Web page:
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Great Dane takes lead into final round of Beachlands Victoria Open

Denmark’s Frederik Kjettrup leads going into Sunday at the Beachlands Victoria Open presented by the Times Colonist at Uplands Golf Club.
Denmark’s Frederick Kjettrup keeps an eye on his drive on the first hole during the third round of The Beachlands Victoria Open on Saturday at Uplands Golf Club. DARREN STONE, TIMES COLONIST

Turnabout is fair play, goes the adage, and golf is nothing if not about fair play.

Denmark’s Frederik Kjettrup was part of the Florida State Seminoles team that lost to John Marshall Butler and the Auburn Tigers 3-2 in the 2024 U.S. university NCAA team final this spring at Carlsbad, California.

Kjettrup continued his quest for individual revenge by taking a three-stroke third-round lead at 19-under 191 heading into today’s fourth and final round of the $225,000 US The Beachlands Victoria Open presented by the Times Colonist at Uplands Golf Club. Butler was tied for second with fourth-year pro Clay Feagler, out of NCAA Pepperdine, at 16-under 194. The Victoria PGA Tour Americas event is the pro debut for both Kjettrup and Butler. At stake today is the $40,000 US that goes to the winner. That’s a good way to start any pro career.

“It was definitely sad to end my college career without a ring,” said Kjettrup.

But he added this week isn’t about revenge or anything like that. He’s happy just to be riding the crest of a generational wave.

“There’s a lot of talent coming out of college,” he said.

Kjettrup, closely following Denmark in the 2024 Euros, was a soccer player until golf took over. Now that latter sport could take him and his 2024 rookie-pro peers eventually to the PGA Tour. The class is bringing Uplands to its knees.

“This is a gettable course, so you try to work the birdies,” said Kjettrup, who truly moved on what is known in golf as moving day.

Kjettrup had five birdies over the first nine holes Saturday: “This course is do-able to get on a run.”

That holds true for anyone, including the likes of Butler and Feagler, who will be tracking Kjettrup today: “So I can’t get too defensive.” The wary Dane knows the chase will be on.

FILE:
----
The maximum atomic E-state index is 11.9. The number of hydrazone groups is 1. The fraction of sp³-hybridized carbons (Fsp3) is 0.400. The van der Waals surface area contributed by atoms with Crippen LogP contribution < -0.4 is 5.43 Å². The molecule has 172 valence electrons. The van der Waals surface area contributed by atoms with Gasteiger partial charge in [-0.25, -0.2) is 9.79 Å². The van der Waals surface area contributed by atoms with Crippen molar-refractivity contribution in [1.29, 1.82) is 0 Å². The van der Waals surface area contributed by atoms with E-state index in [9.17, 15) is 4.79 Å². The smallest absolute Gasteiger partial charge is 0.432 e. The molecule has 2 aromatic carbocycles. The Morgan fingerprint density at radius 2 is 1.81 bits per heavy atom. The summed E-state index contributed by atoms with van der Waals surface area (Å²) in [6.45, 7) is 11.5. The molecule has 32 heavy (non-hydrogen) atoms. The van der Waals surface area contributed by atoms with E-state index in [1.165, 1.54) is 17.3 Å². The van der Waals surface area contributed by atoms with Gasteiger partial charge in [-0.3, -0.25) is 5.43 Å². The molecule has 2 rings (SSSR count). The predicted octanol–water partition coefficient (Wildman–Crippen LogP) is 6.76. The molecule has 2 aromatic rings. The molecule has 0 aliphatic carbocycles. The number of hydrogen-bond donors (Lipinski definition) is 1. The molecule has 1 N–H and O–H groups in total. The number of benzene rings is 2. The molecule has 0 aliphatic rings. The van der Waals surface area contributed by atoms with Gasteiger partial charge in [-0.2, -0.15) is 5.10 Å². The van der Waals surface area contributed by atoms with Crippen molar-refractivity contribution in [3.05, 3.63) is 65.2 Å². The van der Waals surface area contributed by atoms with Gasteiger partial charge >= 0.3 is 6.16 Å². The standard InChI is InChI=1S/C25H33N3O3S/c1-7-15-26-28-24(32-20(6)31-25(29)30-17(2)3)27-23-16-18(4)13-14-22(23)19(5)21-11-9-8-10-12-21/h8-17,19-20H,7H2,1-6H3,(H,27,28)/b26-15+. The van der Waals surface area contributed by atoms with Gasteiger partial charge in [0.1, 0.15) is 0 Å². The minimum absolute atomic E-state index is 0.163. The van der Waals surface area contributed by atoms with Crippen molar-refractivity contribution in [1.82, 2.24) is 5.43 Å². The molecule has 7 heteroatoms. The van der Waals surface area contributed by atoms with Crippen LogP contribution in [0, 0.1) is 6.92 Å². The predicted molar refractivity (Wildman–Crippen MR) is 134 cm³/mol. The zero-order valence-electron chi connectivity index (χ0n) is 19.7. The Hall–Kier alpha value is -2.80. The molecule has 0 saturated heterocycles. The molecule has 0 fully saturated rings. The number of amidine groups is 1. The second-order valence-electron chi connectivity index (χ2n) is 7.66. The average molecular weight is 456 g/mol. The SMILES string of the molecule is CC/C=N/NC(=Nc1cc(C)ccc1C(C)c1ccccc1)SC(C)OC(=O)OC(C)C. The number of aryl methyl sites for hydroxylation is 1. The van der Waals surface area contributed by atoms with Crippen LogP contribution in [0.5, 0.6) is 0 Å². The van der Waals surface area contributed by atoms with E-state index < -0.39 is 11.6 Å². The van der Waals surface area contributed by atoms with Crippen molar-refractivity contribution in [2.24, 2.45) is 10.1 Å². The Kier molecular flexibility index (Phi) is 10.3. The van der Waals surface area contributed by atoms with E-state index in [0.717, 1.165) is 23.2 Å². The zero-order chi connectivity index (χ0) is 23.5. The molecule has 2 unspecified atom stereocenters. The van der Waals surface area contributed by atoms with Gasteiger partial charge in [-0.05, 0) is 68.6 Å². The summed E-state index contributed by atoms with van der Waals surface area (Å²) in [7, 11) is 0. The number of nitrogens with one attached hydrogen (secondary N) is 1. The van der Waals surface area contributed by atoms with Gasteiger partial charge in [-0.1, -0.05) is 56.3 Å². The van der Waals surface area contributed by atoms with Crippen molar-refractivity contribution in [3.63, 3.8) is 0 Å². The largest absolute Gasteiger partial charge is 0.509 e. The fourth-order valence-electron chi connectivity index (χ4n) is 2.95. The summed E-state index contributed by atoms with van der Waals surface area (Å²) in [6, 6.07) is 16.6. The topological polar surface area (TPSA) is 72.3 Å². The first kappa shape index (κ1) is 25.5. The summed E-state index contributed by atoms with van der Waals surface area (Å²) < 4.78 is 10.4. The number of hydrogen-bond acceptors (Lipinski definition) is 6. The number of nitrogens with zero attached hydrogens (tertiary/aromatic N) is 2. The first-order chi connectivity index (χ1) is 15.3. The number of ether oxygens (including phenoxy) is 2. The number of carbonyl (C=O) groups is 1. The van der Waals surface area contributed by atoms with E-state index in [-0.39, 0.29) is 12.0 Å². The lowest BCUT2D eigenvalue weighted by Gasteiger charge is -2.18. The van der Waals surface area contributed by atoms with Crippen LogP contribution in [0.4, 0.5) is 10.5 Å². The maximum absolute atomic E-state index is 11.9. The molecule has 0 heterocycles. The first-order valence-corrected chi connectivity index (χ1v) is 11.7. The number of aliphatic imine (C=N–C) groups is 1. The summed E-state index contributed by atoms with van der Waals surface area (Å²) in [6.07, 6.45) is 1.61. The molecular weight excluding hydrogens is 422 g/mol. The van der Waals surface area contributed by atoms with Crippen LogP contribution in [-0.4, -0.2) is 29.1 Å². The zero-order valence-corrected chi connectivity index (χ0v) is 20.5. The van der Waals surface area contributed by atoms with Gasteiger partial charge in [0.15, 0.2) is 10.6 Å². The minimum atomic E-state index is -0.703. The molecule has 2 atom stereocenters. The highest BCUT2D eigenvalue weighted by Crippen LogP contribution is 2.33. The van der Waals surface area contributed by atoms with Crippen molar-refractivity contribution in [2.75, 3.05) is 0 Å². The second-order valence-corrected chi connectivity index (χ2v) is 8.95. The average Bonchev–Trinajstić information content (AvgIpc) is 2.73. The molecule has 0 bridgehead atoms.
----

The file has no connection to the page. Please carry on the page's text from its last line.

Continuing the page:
Auburn-grad Butler this week described winning the NCAA team championship as the “best day of my life” before making the jump from college to the pros through Q School this spring: “It was a little wild going from the [NCAA] national championship to the Q School and I was lucky enough to get through. These last three weeks have been a bit of a whirlwind.”

Butler beat Neal Shipley of Ohio State 2&1 in the decider of the 3-2 Auburn win over the Buckeyes in the NCAA semifinals while Kjettrup won his fifth-game decider 3&1 in the 3-2 win over George Tech in the semifinals. Even at that, there is no doubt who is the star of this Victoria tournament in the eyes of the public. The biggest gallery following by far Saturday, and all week, was for Shipley, who went from low amateur this year in both the Masters in April at Augusta and U.S. Open last weekend at Pinehurst, to making his pro debut this week at Uplands. Shipley was tied for 16th at 12-under 198 following the third round Saturday.

“It’s cool to have a lot of people [following you], not a lot of other groups have that,” Shipley said, during the week.

Enjoy him today live in the fourth round while you can. He is unlikely to return to Uplands. Shipley will make his PGA Tour debut as a pro later this week with an exemption into the Rocket Mortgage Classic in Detroit.

Asked if Tiger Woods gave him any advice when they played the final round together in the Masters, Shipley said: “He didn’t talk about that a lot.”

Shipley said for him, Tiger is an example: “That you’ve got to keep working hard throughout your career.”

The top Canadian in the ­Victoria Open after three rounds was Chris Crisologo of ­Richmond, tied for 20th at 11-under 199. It was, however, not moving day for Jeevan Sihota of Victoria, who shot even par Saturday and was tied for 57th at 6-under 204: “It was a grind today and I did not play too well. I just have to go out Sunday and look for as low a score as possible.”

The top-10 players this year on the PGA Tour Americas will earn cards into the 2025 Korn Ferry Tour, which is one step from the PGA Tour.

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